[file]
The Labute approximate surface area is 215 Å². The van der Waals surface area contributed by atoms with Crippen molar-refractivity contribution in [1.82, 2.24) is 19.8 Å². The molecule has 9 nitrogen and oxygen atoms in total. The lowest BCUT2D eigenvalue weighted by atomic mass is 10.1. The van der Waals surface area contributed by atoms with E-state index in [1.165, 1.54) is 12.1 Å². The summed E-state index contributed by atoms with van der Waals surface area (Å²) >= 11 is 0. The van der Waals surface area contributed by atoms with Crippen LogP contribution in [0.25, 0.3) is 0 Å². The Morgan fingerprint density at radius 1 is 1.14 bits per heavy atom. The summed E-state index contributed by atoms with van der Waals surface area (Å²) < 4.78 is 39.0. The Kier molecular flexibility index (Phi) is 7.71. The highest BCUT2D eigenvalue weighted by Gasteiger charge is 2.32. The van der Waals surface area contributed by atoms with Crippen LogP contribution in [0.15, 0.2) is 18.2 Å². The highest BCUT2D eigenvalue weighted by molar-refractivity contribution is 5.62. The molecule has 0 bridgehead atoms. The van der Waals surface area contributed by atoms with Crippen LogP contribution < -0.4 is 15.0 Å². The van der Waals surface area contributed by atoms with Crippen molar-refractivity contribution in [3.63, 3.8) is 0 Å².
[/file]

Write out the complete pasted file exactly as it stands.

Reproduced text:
The Labute approximate surface area is 215 Å². The van der Waals surface area contributed by atoms with Crippen molar-refractivity contribution in [1.82, 2.24) is 19.8 Å². The molecule has 9 nitrogen and oxygen atoms in total. The lowest BCUT2D eigenvalue weighted by atomic mass is 10.1. The van der Waals surface area contributed by atoms with E-state index in [1.165, 1.54) is 12.1 Å². The summed E-state index contributed by atoms with van der Waals surface area (Å²) >= 11 is 0. The van der Waals surface area contributed by atoms with Crippen LogP contribution in [0.25, 0.3) is 0 Å². The Morgan fingerprint density at radius 1 is 1.14 bits per heavy atom. The summed E-state index contributed by atoms with van der Waals surface area (Å²) < 4.78 is 39.0. The Kier molecular flexibility index (Phi) is 7.71. The highest BCUT2D eigenvalue weighted by Gasteiger charge is 2.32. The van der Waals surface area contributed by atoms with Crippen LogP contribution in [0.15, 0.2) is 18.2 Å². The highest BCUT2D eigenvalue weighted by molar-refractivity contribution is 5.62. The molecule has 0 bridgehead atoms. The van der Waals surface area contributed by atoms with Crippen LogP contribution < -0.4 is 15.0 Å². The van der Waals surface area contributed by atoms with Crippen molar-refractivity contribution in [3.63, 3.8) is 0 Å².